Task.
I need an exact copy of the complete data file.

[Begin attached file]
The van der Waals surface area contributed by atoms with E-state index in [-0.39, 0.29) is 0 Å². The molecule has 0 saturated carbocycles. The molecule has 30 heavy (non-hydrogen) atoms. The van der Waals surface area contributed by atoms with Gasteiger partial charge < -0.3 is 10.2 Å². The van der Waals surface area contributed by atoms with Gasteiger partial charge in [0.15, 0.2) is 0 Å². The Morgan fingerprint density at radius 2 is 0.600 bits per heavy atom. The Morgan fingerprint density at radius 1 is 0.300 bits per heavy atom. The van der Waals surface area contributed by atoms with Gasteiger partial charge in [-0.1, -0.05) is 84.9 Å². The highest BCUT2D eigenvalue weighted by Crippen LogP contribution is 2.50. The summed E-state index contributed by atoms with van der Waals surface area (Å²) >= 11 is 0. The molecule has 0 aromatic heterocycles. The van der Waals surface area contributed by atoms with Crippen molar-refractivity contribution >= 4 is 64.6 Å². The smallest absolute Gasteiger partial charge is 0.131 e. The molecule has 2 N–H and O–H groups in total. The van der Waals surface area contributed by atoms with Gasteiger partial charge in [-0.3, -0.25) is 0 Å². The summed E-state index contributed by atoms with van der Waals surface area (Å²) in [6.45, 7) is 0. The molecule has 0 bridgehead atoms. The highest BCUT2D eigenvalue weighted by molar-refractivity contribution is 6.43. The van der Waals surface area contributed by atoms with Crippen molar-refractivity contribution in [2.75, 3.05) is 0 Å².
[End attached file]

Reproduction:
The van der Waals surface area contributed by atoms with E-state index in [-0.39, 0.29) is 0 Å². The molecule has 0 saturated carbocycles. The molecule has 30 heavy (non-hydrogen) atoms. The van der Waals surface area contributed by atoms with Gasteiger partial charge < -0.3 is 10.2 Å². The van der Waals surface area contributed by atoms with Gasteiger partial charge in [0.15, 0.2) is 0 Å². The Morgan fingerprint density at radius 2 is 0.600 bits per heavy atom. The Morgan fingerprint density at radius 1 is 0.300 bits per heavy atom. The van der Waals surface area contributed by atoms with Gasteiger partial charge in [-0.1, -0.05) is 84.9 Å². The highest BCUT2D eigenvalue weighted by Crippen LogP contribution is 2.50. The summed E-state index contributed by atoms with van der Waals surface area (Å²) >= 11 is 0. The molecule has 0 aromatic heterocycles. The van der Waals surface area contributed by atoms with Crippen molar-refractivity contribution >= 4 is 64.6 Å². The smallest absolute Gasteiger partial charge is 0.131 e. The molecule has 2 N–H and O–H groups in total. The van der Waals surface area contributed by atoms with Gasteiger partial charge in [-0.3, -0.25) is 0 Å². The summed E-state index contributed by atoms with van der Waals surface area (Å²) in [6.45, 7) is 0. The molecule has 0 bridgehead atoms. The highest BCUT2D eigenvalue weighted by molar-refractivity contribution is 6.43. The van der Waals surface area contributed by atoms with Crippen molar-refractivity contribution in [2.75, 3.05) is 0 Å².